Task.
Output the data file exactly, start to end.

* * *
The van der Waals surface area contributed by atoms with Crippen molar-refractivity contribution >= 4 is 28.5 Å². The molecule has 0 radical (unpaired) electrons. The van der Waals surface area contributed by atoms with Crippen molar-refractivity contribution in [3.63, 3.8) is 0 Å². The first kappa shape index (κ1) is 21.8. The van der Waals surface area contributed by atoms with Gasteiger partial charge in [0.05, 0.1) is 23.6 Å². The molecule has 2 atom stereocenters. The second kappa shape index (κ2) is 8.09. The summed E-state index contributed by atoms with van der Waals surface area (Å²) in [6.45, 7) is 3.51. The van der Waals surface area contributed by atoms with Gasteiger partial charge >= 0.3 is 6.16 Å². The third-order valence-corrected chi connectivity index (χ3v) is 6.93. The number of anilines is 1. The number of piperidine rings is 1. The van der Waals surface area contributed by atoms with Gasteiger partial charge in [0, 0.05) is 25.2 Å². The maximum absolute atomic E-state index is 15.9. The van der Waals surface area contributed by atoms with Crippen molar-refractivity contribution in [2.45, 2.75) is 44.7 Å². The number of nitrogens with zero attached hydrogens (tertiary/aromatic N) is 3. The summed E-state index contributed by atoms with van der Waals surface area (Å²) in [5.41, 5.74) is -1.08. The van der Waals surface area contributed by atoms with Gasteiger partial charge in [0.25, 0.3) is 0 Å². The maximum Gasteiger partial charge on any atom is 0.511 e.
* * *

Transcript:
The van der Waals surface area contributed by atoms with Crippen molar-refractivity contribution >= 4 is 28.5 Å². The molecule has 0 radical (unpaired) electrons. The van der Waals surface area contributed by atoms with Crippen molar-refractivity contribution in [3.63, 3.8) is 0 Å². The first kappa shape index (κ1) is 21.8. The van der Waals surface area contributed by atoms with Gasteiger partial charge in [0.05, 0.1) is 23.6 Å². The molecule has 2 atom stereocenters. The second kappa shape index (κ2) is 8.09. The summed E-state index contributed by atoms with van der Waals surface area (Å²) in [6.45, 7) is 3.51. The van der Waals surface area contributed by atoms with Gasteiger partial charge >= 0.3 is 6.16 Å². The third-order valence-corrected chi connectivity index (χ3v) is 6.93. The number of anilines is 1. The number of piperidine rings is 1. The van der Waals surface area contributed by atoms with Gasteiger partial charge in [0, 0.05) is 25.2 Å². The maximum absolute atomic E-state index is 15.9. The van der Waals surface area contributed by atoms with Crippen molar-refractivity contribution in [2.45, 2.75) is 44.7 Å². The number of nitrogens with zero attached hydrogens (tertiary/aromatic N) is 3. The summed E-state index contributed by atoms with van der Waals surface area (Å²) in [5.41, 5.74) is -1.08. The van der Waals surface area contributed by atoms with Gasteiger partial charge in [0.25, 0.3) is 0 Å². The maximum Gasteiger partial charge on any atom is 0.511 e.